Global ivory trade has been banned for decades, so why are there still stockpiles?
By Phyllis Lee, University of Stirling
China is the most recent nation to destroy its ivory stockpile. It is the world’s largest market for illegal ivory, and the move is welcome news for threatened elephant populations.
Ivory represents a tusk hacked, at the point of death, from the elephant, a cognitively and socially complex creature.
One of the problems with ivory is that, like whale oil, it comes from a creature that reproduces very slowly. Female elephants mature at 15 and can calve only every five years. On average they produce just eight calves in their lives. Any population model will tell you that “sustainable harvesting” to meet even modest consumer demand is just not possible with replenishment this slow. It was not possible for whales, nor is it possible for most deep sea fisheries.
In 1986, one economic model of ivory production found that the highest yields could be gained from populations protected from direct exploitation. This was based on obtaining ivory from animals that survived to a very old age and died naturally – they had the largest tusks. Even then, nothing like a global market could be sustained with this rate of growth, death and demand.
After earlier attempts at a licenced trade failed, there has been tinkering with the concept of a regulated ivory trade for the past 25 years under a global trade ban. Lately these have been supplemented with highly controversial and potentially unethical one-off sales to Japan and China. Over the same period, average tusk size in seizures has gone from 8.5kg to about 4kg. This fall demonstrates that tusks are taken from calves and juveniles, and that overhunting large tusked elephants has removed them from the gene pool.
The unintended consequences of killing elephants for their tusks – as is currently happening throughout West, Central and parts of East Africa – will not be known for several more generations, if indeed they survive that long. In this context, continuing to regard ivory as a legitimate commodity for trade, wealth generation, or for sustaining local indigenous industries can only lead to the species’ extinction. Despite arguments made for sustainable trade, soaring demand would outstrip supply.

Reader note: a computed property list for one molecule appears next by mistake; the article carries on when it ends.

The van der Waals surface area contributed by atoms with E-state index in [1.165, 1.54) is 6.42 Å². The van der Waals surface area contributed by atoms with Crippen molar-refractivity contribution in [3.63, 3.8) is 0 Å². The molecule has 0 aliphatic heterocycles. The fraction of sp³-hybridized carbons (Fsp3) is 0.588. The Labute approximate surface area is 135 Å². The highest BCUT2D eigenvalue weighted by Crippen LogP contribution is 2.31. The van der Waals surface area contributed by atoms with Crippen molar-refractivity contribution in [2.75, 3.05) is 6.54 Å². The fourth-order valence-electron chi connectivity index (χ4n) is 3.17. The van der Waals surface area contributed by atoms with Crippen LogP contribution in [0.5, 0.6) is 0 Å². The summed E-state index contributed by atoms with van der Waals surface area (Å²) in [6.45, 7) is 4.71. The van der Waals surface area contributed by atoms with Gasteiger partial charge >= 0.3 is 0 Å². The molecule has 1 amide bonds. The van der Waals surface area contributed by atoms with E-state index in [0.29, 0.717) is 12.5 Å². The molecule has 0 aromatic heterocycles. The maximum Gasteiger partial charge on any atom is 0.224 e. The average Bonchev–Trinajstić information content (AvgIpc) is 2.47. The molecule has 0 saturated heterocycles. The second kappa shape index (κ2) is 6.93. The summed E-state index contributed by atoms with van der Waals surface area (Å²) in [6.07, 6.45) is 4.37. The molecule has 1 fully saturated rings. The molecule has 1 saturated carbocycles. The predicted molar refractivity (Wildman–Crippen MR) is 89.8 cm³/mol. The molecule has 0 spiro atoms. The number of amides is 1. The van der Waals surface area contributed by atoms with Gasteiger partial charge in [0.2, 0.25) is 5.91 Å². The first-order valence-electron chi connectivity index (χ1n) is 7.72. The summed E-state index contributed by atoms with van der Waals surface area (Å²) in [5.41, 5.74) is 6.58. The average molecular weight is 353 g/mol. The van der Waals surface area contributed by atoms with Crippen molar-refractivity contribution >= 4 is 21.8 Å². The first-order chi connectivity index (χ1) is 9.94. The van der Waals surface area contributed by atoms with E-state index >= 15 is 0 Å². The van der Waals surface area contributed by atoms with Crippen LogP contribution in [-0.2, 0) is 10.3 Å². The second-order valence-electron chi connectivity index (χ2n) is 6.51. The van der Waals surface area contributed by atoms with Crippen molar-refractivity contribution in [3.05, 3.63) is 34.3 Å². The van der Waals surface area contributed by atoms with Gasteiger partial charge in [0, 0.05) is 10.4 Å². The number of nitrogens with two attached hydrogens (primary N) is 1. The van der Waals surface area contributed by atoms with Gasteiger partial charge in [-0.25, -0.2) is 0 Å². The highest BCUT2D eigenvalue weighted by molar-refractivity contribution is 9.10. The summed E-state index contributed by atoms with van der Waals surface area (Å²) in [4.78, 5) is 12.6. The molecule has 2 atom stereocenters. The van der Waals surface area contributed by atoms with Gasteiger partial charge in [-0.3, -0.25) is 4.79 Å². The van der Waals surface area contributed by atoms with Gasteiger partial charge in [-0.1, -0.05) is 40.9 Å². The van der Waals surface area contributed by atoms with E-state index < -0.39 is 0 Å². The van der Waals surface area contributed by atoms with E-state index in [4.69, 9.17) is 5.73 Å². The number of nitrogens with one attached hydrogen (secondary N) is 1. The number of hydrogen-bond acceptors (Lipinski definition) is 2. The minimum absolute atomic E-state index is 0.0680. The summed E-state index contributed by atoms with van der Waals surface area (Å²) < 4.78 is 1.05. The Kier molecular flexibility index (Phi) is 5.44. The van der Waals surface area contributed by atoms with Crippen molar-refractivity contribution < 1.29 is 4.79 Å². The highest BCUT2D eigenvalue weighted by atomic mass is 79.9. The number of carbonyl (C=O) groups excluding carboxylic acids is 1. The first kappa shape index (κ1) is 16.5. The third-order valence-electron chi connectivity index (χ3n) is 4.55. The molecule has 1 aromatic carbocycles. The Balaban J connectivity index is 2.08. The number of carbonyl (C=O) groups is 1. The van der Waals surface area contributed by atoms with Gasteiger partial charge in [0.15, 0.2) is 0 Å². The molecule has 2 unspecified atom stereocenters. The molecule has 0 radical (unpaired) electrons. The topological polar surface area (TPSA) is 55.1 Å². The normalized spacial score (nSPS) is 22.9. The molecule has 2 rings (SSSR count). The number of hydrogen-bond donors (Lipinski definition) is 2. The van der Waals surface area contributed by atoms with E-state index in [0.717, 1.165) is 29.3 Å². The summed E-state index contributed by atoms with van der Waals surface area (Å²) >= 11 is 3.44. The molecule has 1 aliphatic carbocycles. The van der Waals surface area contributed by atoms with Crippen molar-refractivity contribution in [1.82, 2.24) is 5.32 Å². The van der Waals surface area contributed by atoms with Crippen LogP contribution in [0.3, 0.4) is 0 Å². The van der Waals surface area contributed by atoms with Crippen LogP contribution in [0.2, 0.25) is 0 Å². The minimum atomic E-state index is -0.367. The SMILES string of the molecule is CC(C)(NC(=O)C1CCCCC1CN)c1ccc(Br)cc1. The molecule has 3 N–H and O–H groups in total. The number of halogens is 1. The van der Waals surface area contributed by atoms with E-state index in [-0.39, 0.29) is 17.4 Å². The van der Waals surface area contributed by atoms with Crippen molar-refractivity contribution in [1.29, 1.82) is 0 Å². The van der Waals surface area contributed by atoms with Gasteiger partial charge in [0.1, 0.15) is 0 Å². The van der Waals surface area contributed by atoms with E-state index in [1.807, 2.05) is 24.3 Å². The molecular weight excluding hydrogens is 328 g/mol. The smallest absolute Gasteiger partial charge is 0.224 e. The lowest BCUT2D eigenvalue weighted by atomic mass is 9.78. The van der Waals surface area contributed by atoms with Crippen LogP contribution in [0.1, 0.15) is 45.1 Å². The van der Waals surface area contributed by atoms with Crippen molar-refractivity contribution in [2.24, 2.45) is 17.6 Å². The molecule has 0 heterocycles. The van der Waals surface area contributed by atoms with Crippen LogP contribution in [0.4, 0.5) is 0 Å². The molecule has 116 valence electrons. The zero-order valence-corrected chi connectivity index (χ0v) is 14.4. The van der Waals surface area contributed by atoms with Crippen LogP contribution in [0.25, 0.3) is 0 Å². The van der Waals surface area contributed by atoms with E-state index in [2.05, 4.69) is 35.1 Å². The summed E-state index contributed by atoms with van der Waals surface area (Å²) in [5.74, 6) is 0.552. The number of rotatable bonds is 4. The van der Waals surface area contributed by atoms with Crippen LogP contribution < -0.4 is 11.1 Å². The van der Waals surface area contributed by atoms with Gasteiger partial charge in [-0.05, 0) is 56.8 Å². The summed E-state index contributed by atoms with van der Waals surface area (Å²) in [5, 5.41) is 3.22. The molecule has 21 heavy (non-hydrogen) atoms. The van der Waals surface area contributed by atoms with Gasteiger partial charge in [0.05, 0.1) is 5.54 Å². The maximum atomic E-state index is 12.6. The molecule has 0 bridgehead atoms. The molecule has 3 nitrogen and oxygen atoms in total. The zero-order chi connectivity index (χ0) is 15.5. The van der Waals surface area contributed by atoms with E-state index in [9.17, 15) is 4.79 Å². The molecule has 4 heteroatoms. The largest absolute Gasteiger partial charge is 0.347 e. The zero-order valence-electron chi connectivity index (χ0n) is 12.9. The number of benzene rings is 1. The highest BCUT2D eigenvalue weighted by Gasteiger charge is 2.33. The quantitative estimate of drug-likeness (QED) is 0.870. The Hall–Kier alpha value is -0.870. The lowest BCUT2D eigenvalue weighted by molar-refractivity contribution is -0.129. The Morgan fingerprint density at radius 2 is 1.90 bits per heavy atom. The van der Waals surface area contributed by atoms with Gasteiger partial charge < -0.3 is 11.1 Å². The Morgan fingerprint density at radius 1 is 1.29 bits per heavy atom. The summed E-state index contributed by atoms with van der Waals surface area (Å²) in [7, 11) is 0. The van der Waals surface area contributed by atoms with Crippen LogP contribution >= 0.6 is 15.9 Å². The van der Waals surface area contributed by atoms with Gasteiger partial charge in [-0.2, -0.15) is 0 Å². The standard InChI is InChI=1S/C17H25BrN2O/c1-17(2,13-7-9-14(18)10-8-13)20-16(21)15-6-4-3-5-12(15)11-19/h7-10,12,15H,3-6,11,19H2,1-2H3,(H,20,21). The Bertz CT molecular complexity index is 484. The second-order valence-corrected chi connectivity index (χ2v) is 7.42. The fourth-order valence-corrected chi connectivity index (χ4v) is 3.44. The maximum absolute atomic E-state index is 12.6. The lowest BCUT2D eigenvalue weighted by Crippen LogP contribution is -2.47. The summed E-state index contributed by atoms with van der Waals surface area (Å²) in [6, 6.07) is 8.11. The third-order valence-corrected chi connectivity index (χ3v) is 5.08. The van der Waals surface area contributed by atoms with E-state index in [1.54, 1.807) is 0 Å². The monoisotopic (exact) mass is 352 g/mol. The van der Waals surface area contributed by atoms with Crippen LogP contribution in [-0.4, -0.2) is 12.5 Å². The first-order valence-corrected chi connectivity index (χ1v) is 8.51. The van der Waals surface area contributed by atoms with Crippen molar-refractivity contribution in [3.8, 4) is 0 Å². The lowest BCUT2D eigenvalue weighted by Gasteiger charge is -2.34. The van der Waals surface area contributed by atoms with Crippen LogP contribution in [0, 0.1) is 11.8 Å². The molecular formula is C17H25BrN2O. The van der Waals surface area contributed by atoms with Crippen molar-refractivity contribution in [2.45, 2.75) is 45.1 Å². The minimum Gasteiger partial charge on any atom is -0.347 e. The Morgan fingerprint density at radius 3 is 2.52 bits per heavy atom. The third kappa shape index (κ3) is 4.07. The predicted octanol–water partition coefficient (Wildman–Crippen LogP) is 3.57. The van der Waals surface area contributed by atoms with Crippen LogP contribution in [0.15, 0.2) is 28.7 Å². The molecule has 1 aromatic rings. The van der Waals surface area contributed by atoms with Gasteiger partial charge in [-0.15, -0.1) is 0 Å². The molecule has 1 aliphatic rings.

Ivory cannot fund conservation
However, for some the sanctioned sale of ivory could fund conservation efforts, and in their eyes the crushing or burning of confiscated ivory represents a significant loss of potential conservation income. But this economic argument cannot provide a future for elephants.
Ivory cannot contribute to conservation funding. There is too little of it in any one local area to sustain the genuine costs of long-term conservation on the ground.
Adding ivory proceeds to government coffers is more likely to generate more demand for additional sales. Any immediate conservation gains from ivory sales would be negated by the long-term unsustainability of the project. Ivory production requires continual elephant deaths to reap a continuing harvest. Not to mention the direct and ethical conflicts between the initial conservation aims and harvesting. Protecting elephants and their habitats is an inherently long-term activity.
So the destruction of any illegal ivory stockpile is emphatically a good thing, as it means there will be less ivory of any sort on the market. But its destruction doesn’t on its own represent a common good, with benefits for all.
Such ivory is already illegal, and so should never have been in circulation in the first place. Its destruction in China, the US and elsewhere over recent months illustrates the lack of controls and enforcement on every aspect of the ivory trade – not on the poachers, nor the local traders who deal with them, nor those who stockpile and ship ivory across Africa’s borders and out of its ports. The problem posed by elephants’ looming extinction goes far beyond the destruction of 20-30 tonnes of illegal ivory.
But the destruction of seized ivory does send a clear and important signal about the transient nature of this commodity, about the ease with which it goes from “white gold” to dust. It should also give consumers a clear signal about what it is that they are consuming – mere dentine, cementum and death, not jewels or actual gold. The more we see of such public and high profile acts, the more we can hope that the ivory consumers of the world will rein in their insatiable demand and leave their grandchildren some of these magnificent animals roaming the earth.
Phyllis Lee is Director of Science for the Amboseli Trust for Elephants, which has as part of its mission statement advocacy for elephants. She is also trustee for Space for Giants (the Independent’s Christmas Charity Campaign 2013), which works to protect the habitats of elephants and allow them to roam.